Mozart: Violin Sonata in C Major, K. 6
Ravel: Allegretto from Violin Sonata
Mozart: Violin Sonata in G Major, K. 301
Adams: Relaxed Groove from Road Movies
Mozart: Violin Sonata in D Major, K. 306
Violinist: Benjamin Beilman
Handel: Affetuoso and Allegro from Violin Sonata in D Major
Mozart: Adagio Allegro and Andantino cantabile (Theme and Variations) from Violin Sonata in G Major, K. 379
Stravinsky: Gigue and Dithyrambe from Duo concertant
Mozart: Violin Sonata in B-flat Major, K. 378
Violinist: Stefan Jackiw
Mozart: Violin Sonata in A Major, K. 305
Webern: Four Pieces for Violin and Piano, Op. 7
Mozart: Violin Sonata in E Minor, K. 304
Schubert: Allegro from Violin Sonata in A Minor, D. 385
Mozart: Violin Sonata in A Major, K. 526
Violinist: Pamela Frank
Can one can ever get too much of a good thing? That is the question that briefly went through my mind as I was entering my third hour of listening to pianist extraordinaire Jeremy Denk and his friends perform a Mozart-centric four-hour concert last Sunday afternoon in an originally packed, and then slowly emptying, Zankel concert hall.Hey, nobody said that classical music was for the faint of heart.
Although nothing indicated that the program would be that extensive when I bought the ticket, and I had missed the warning obligingly sent by Carnegie Hall as the date was getting closer, I of course could hardly complain about getting an awful lot of a good thing. Never mind that I was sitting with damp and cold feet the whole time due to my loyal Timberland boots’ decision to lose their waterproofness on the day Mother Nature elected to unceremoniously open the sky and drench the Big Apple.
The company, which included three brilliant violinists in addition to the one pianist/host/investigator of the intriguing extravaganza, and the program, which was a three-part foray into eight Mozart’s violin sonatas and some of the wide-ranging works they have more or less noticeable parallels with, made any physical discomfort or schedule upset totally irrelevant. Supporting intellectually stimulating artistic endeavors is a tough job, but somebody’s got to do it.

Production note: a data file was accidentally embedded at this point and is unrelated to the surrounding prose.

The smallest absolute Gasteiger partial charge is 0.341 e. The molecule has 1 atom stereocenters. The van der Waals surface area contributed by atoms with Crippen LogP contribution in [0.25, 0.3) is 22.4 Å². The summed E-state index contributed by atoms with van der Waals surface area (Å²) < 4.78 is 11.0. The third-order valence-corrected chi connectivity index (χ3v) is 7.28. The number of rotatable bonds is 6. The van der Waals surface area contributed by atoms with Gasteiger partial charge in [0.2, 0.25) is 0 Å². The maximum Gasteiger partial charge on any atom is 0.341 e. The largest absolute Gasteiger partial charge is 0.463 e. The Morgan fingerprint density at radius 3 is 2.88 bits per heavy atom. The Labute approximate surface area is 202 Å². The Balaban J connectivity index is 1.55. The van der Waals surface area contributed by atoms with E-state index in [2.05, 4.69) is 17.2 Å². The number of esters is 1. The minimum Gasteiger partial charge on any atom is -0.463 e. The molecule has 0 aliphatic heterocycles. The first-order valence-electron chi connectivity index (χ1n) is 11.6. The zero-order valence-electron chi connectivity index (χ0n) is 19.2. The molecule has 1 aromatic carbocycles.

After a brief introduction, which reminded us that hearing Denk talk about music is almost as enlightening as hearing play music, we started the first part of the concert with young but already much in demand violinist Benjamin Beilman and Mozart’s Violin Sonata in C Major, K. 6. This pleasant but essentially unremarkable little work, in which the piano constantly remains the main focus, may not hold a big candle to his later œuvre, but it still catches the listeners’ attention when they are made aware that the composer completed it by the tender age of seven. Ahhhhhhhhhh!
Seamlessly fast-forwarding one and a half century and swiftly crossing the pond, the Allegretto from Maurice Ravel’s Violin Sonata, which features cool jazz influences and a decidedly modern style under a classical surface, dwelled in the rugged individualism of the violin and piano too, with plenty of delicate textures and fun twists and turns.
From there we moved back to Mozart with his Violin Sonata in G Major, K. 301, which stands as irrefutable proof of the blazing progress that the by-then young adult had made. More complex, bristling with elegance and liveliness, and purposefully omitting any slow movement, it showed what an amazing difference almost two decades had made, especially when you’re a child prodigy to begin with.